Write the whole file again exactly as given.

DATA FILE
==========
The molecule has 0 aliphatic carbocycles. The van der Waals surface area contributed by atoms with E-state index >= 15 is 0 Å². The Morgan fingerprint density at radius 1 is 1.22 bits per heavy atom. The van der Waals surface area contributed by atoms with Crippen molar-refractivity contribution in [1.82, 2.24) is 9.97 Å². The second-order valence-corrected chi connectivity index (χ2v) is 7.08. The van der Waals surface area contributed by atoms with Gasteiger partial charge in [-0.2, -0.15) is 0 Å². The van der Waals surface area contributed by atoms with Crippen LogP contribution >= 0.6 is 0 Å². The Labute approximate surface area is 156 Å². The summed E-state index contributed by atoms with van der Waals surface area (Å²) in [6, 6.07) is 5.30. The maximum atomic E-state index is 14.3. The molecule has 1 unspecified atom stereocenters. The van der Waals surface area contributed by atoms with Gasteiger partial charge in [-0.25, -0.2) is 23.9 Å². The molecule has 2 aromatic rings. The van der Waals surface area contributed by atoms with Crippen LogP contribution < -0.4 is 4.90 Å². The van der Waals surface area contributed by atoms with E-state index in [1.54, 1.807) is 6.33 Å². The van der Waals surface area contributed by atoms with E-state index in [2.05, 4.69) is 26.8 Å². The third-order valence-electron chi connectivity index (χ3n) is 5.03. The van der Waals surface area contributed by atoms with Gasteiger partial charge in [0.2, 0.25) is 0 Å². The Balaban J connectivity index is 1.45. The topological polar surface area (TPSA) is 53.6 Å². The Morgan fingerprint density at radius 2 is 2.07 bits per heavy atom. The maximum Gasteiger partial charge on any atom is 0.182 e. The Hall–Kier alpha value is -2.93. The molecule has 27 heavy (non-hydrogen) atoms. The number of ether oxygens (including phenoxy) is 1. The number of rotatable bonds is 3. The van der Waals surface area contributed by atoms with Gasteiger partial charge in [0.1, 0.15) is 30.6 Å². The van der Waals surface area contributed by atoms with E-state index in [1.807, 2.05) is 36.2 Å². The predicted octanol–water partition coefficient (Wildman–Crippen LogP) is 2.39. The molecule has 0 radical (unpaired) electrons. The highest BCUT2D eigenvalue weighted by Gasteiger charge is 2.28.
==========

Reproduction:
The molecule has 0 aliphatic carbocycles. The van der Waals surface area contributed by atoms with E-state index >= 15 is 0 Å². The Morgan fingerprint density at radius 1 is 1.22 bits per heavy atom. The van der Waals surface area contributed by atoms with Crippen molar-refractivity contribution in [1.82, 2.24) is 9.97 Å². The second-order valence-corrected chi connectivity index (χ2v) is 7.08. The van der Waals surface area contributed by atoms with Gasteiger partial charge in [-0.2, -0.15) is 0 Å². The van der Waals surface area contributed by atoms with Crippen LogP contribution >= 0.6 is 0 Å². The Labute approximate surface area is 156 Å². The summed E-state index contributed by atoms with van der Waals surface area (Å²) in [6, 6.07) is 5.30. The maximum atomic E-state index is 14.3. The molecule has 1 unspecified atom stereocenters. The van der Waals surface area contributed by atoms with Gasteiger partial charge in [-0.25, -0.2) is 23.9 Å². The molecule has 2 aromatic rings. The van der Waals surface area contributed by atoms with Crippen LogP contribution < -0.4 is 4.90 Å². The van der Waals surface area contributed by atoms with E-state index in [1.54, 1.807) is 6.33 Å². The van der Waals surface area contributed by atoms with E-state index in [2.05, 4.69) is 26.8 Å². The third-order valence-electron chi connectivity index (χ3n) is 5.03. The van der Waals surface area contributed by atoms with Gasteiger partial charge in [0.2, 0.25) is 0 Å². The Balaban J connectivity index is 1.45. The topological polar surface area (TPSA) is 53.6 Å². The Morgan fingerprint density at radius 2 is 2.07 bits per heavy atom. The maximum Gasteiger partial charge on any atom is 0.182 e. The Hall–Kier alpha value is -2.93. The molecule has 27 heavy (non-hydrogen) atoms. The number of ether oxygens (including phenoxy) is 1. The number of rotatable bonds is 3. The van der Waals surface area contributed by atoms with Gasteiger partial charge in [0.1, 0.15) is 30.6 Å². The van der Waals surface area contributed by atoms with E-state index in [1.807, 2.05) is 36.2 Å². The predicted octanol–water partition coefficient (Wildman–Crippen LogP) is 2.39. The molecule has 0 radical (unpaired) electrons. The highest BCUT2D eigenvalue weighted by Gasteiger charge is 2.28.